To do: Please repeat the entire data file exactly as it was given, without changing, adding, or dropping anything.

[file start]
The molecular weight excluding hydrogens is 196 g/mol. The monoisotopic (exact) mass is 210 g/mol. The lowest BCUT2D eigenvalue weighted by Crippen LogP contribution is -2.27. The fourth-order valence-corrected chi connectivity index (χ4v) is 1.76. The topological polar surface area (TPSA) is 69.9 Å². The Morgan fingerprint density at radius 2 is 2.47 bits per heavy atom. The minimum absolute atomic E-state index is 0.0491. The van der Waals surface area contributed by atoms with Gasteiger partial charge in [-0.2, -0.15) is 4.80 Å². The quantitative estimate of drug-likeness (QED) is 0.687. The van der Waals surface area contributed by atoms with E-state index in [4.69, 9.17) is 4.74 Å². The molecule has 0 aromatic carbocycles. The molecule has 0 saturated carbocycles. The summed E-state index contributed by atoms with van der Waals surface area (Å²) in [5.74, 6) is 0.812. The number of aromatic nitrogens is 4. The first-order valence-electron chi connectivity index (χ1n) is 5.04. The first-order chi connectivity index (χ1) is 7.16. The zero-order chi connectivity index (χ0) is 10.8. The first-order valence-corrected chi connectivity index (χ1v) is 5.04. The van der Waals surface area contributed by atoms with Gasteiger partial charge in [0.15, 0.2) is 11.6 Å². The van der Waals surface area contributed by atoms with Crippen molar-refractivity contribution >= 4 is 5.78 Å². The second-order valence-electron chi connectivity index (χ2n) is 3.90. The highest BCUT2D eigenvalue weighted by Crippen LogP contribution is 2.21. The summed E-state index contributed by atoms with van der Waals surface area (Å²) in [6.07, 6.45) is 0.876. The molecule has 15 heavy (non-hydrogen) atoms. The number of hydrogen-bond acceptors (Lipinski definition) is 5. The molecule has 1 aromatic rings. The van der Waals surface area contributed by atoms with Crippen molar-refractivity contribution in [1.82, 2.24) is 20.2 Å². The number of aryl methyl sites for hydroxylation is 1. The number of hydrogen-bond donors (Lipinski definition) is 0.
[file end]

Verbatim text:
The molecular weight excluding hydrogens is 196 g/mol. The monoisotopic (exact) mass is 210 g/mol. The lowest BCUT2D eigenvalue weighted by Crippen LogP contribution is -2.27. The fourth-order valence-corrected chi connectivity index (χ4v) is 1.76. The topological polar surface area (TPSA) is 69.9 Å². The Morgan fingerprint density at radius 2 is 2.47 bits per heavy atom. The minimum absolute atomic E-state index is 0.0491. The van der Waals surface area contributed by atoms with Gasteiger partial charge in [-0.2, -0.15) is 4.80 Å². The quantitative estimate of drug-likeness (QED) is 0.687. The van der Waals surface area contributed by atoms with E-state index in [4.69, 9.17) is 4.74 Å². The molecule has 0 aromatic carbocycles. The molecule has 0 saturated carbocycles. The summed E-state index contributed by atoms with van der Waals surface area (Å²) in [5.74, 6) is 0.812. The number of aromatic nitrogens is 4. The first-order valence-electron chi connectivity index (χ1n) is 5.04. The first-order chi connectivity index (χ1) is 7.16. The zero-order chi connectivity index (χ0) is 10.8. The first-order valence-corrected chi connectivity index (χ1v) is 5.04. The van der Waals surface area contributed by atoms with Gasteiger partial charge in [0.15, 0.2) is 11.6 Å². The van der Waals surface area contributed by atoms with Crippen molar-refractivity contribution >= 4 is 5.78 Å². The second-order valence-electron chi connectivity index (χ2n) is 3.90. The highest BCUT2D eigenvalue weighted by Crippen LogP contribution is 2.21. The summed E-state index contributed by atoms with van der Waals surface area (Å²) in [6.07, 6.45) is 0.876. The molecule has 15 heavy (non-hydrogen) atoms. The number of hydrogen-bond acceptors (Lipinski definition) is 5. The molecule has 1 aromatic rings. The van der Waals surface area contributed by atoms with Crippen molar-refractivity contribution in [1.82, 2.24) is 20.2 Å². The number of aryl methyl sites for hydroxylation is 1. The number of hydrogen-bond donors (Lipinski definition) is 0.